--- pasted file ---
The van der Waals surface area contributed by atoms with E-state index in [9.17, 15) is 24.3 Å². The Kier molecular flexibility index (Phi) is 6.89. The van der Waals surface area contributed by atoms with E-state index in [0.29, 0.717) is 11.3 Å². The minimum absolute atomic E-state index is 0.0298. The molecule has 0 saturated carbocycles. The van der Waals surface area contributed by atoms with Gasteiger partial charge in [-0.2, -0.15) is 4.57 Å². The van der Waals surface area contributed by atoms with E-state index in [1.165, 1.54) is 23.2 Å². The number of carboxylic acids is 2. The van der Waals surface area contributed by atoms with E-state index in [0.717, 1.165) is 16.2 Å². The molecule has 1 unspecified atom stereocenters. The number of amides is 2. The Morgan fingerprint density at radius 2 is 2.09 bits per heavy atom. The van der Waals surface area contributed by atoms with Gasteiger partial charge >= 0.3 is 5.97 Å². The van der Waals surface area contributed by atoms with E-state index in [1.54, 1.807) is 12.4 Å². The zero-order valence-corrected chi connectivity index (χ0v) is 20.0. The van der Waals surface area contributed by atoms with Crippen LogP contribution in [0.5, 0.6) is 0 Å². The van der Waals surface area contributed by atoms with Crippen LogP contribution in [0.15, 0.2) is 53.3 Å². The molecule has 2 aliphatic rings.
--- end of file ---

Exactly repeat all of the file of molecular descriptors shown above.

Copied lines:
The van der Waals surface area contributed by atoms with E-state index in [9.17, 15) is 24.3 Å². The Kier molecular flexibility index (Phi) is 6.89. The van der Waals surface area contributed by atoms with E-state index in [0.29, 0.717) is 11.3 Å². The minimum absolute atomic E-state index is 0.0298. The molecule has 0 saturated carbocycles. The van der Waals surface area contributed by atoms with Gasteiger partial charge in [-0.2, -0.15) is 4.57 Å². The van der Waals surface area contributed by atoms with E-state index in [1.165, 1.54) is 23.2 Å². The number of carboxylic acids is 2. The van der Waals surface area contributed by atoms with E-state index in [0.717, 1.165) is 16.2 Å². The molecule has 1 unspecified atom stereocenters. The number of amides is 2. The Morgan fingerprint density at radius 2 is 2.09 bits per heavy atom. The van der Waals surface area contributed by atoms with Gasteiger partial charge >= 0.3 is 5.97 Å². The van der Waals surface area contributed by atoms with E-state index in [1.54, 1.807) is 12.4 Å². The zero-order valence-corrected chi connectivity index (χ0v) is 20.0. The van der Waals surface area contributed by atoms with Crippen LogP contribution in [0.5, 0.6) is 0 Å². The van der Waals surface area contributed by atoms with Crippen LogP contribution in [0.15, 0.2) is 53.3 Å². The molecule has 2 aliphatic rings.